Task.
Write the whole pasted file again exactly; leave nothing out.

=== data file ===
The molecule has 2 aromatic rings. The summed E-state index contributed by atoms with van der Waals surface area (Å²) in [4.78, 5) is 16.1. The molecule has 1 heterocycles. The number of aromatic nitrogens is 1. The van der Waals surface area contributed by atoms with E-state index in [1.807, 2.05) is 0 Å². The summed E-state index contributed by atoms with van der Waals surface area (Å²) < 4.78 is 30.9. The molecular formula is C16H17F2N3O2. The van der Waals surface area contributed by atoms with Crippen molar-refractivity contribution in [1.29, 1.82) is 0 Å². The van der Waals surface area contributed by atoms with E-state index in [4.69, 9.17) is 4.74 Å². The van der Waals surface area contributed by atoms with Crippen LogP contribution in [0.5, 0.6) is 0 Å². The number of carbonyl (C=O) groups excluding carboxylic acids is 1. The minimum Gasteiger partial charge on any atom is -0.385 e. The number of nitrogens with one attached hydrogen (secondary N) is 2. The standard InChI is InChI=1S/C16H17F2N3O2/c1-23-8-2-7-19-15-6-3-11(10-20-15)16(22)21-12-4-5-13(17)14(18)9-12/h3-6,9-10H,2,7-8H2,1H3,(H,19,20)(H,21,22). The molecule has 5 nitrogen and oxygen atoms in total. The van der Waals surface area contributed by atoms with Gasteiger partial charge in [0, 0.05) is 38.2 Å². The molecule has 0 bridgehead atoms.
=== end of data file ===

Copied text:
The molecule has 2 aromatic rings. The summed E-state index contributed by atoms with van der Waals surface area (Å²) in [4.78, 5) is 16.1. The molecule has 1 heterocycles. The number of aromatic nitrogens is 1. The van der Waals surface area contributed by atoms with E-state index in [1.807, 2.05) is 0 Å². The summed E-state index contributed by atoms with van der Waals surface area (Å²) < 4.78 is 30.9. The molecular formula is C16H17F2N3O2. The van der Waals surface area contributed by atoms with Crippen molar-refractivity contribution in [1.29, 1.82) is 0 Å². The van der Waals surface area contributed by atoms with E-state index in [4.69, 9.17) is 4.74 Å². The van der Waals surface area contributed by atoms with Crippen LogP contribution in [0.5, 0.6) is 0 Å². The number of carbonyl (C=O) groups excluding carboxylic acids is 1. The minimum Gasteiger partial charge on any atom is -0.385 e. The number of nitrogens with one attached hydrogen (secondary N) is 2. The standard InChI is InChI=1S/C16H17F2N3O2/c1-23-8-2-7-19-15-6-3-11(10-20-15)16(22)21-12-4-5-13(17)14(18)9-12/h3-6,9-10H,2,7-8H2,1H3,(H,19,20)(H,21,22). The molecule has 5 nitrogen and oxygen atoms in total. The van der Waals surface area contributed by atoms with Gasteiger partial charge in [0, 0.05) is 38.2 Å². The molecule has 0 bridgehead atoms.